In a telling interview with Jack Tame on TVNZ's Q+A this week, Jacinda Ardern said democracy had delivered her a Government — but she just "couldn't get the numbers" for a capital gains tax.
"One of the people I need to make the case to was New Zealand First — and I wasn't able to do it. And I just have to accept that."
A more experienced political leader would not have allowed themselves to be boxed into such a corner in the first place.
But in Labour's eagerness to form a coalition with New Zealand First, it did not secure the policies that Ardern campaigned on in 2017 within the Coalition Agreement.
As Ardern admitted on television, she had campaigned for the capital gains tax. She still supported it. But she had thrown in the towel.
This is not good government.
But it is indicative of the position she finds herself in where her prime ministership is still not so well established that she feels confident to go over the top of the junior coalition partner and appeal directly to the public to back her. Or to exert muscle around the Cabinet table to achieve support.
Nor has there been any substantial movement in Ardern's war on child poverty or in providing affordable housing — two other issues she campaigned on so convincingly in 2017, but which are proving rather intractable in office.
This will be disappointing to a Prime Minister who can be her own honest critic.
Ardern clearly has superb communication skills.
In Australia 10 days ago, she performed convincingly in front of a Melbourne audience with a strong focus on government and good governance.
Yes, she was attacked in typical Credlinesque fashion by former Liberal Prime Minister Tony Abbott's ex-chief of staff Peta Credlin on Sky TV over her stance on criminal deportation.
But she has not been so crass as to fire back two words that give the lie to Credlin's canard: the name of the Australian charged with the largest massacre in Australasia in recent times, the slaughter of 51 Muslims in Christchurch.
Watching Ardern, I was reminded of former Irish President Mary McAleese in her prime.
McAleese used her time in office to address issues concerning justice, social equality and social inclusion. She described her presidency's theme as "building bridges".
Ardern has that similar capacity to move a nation. And also to move people around the world.
But she is still learning — not simply to be a Prime Minister. But also to be a Cabinet Minister.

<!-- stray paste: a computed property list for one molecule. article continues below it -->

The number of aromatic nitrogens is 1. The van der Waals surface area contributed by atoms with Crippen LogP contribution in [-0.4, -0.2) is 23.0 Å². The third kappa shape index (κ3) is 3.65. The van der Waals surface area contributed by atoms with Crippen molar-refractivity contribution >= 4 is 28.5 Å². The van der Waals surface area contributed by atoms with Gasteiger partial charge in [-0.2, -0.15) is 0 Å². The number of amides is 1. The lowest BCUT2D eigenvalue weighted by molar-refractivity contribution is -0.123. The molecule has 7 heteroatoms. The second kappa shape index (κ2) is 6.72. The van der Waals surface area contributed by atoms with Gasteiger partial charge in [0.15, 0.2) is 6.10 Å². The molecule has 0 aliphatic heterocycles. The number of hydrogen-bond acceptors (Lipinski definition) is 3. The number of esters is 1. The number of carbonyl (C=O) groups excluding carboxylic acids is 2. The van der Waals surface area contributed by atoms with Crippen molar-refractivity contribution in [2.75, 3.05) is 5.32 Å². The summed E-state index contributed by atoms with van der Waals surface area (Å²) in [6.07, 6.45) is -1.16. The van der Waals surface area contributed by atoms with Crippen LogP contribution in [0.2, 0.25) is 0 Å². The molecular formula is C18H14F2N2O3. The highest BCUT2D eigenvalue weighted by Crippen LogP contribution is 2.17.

Ardern's style is in sharp contrast to Helen Clark — Labour's first female Prime Minister.
Clark became PM after the 1999 election following a lengthy period in Parliament including a prior stint as Deputy Prime Minister.
By 2005 she had consolidated personal power to be "President in all but name", at the same time retaining her own high popularity ratings.
Ardern — like Finance Minister Grant Robertson — was a staffer in the Prime Minister's office while Clark was in power. She is a mean mimic and when it comes to party tricks, long ago learnt how to ape Clark's deep baritone voice perfectly.
But there are lessons Ardern could take from the master — if she chose.
When it came to difficult political issues, Clark used every lever at her disposal. She described her style as an active chairman of the board — "direct, task-focused, active".
Clark compromised to get her policies in place and learnt to muster a majority for them.
In business forums, Clark has made the point that it is impossible to be a decisive Prime Minister without strong backing. But a Prime Minister must use the power at her command, including on foreign affairs.
But whereas Clark was supported by a strong cohort of experienced Labour Cabinet Ministers when she came to power, and a more than competent deputy in Michael Cullen, Ardern's senior ministers lack Cabinet experience.
Her deputy is New Zealand First Leader Winston Peters, with whom she must negotiate to get Labour's policies in place.
This is confusing for the business sector.
For instance, this week Labour flagged a substantial reform of the Resource Management Act. This is long overdue. But NZ First has not put to rest doubts about whether it will support any resultant legislation.
Clark also had a very strong chief of staff who worked the levers for her and brokered majorities — when it mattered — to get the Government's legislation through Parliament.
When major issues arose — like the foreshore and seabed affair — she would get her own Department of Prime Minister and Cabinet to form informal task forces reporting to Cullen.
Ardern's role is complex. According to the Cabinet Manual, the Prime Minister is head of the Government and the Executive and as such must form and maintain a Government, and allocate portfolio and ministerial rankings.
But other aspects of the role are difficult in a coalition environment. For instance, while the PM determines the Government's general policy direction, when it comes to specifics such as the embarrassing failure to get capital gains tax legislation drafted, she was at the mercy of Labour's junior partner NZ First.
Procedurally, the PM approves the Cabinet agenda, leads meetings and is the final arbiter on procedure; can dissolve Parliament and call an election; is Minister in charge of the Security Intelligence Service; and also leads a political party and its caucus.
Is Ardern up to it?
At the halfway mark she is still at the trainer wheels stage when it comes to the prime ministership. The next 12 months will be critical.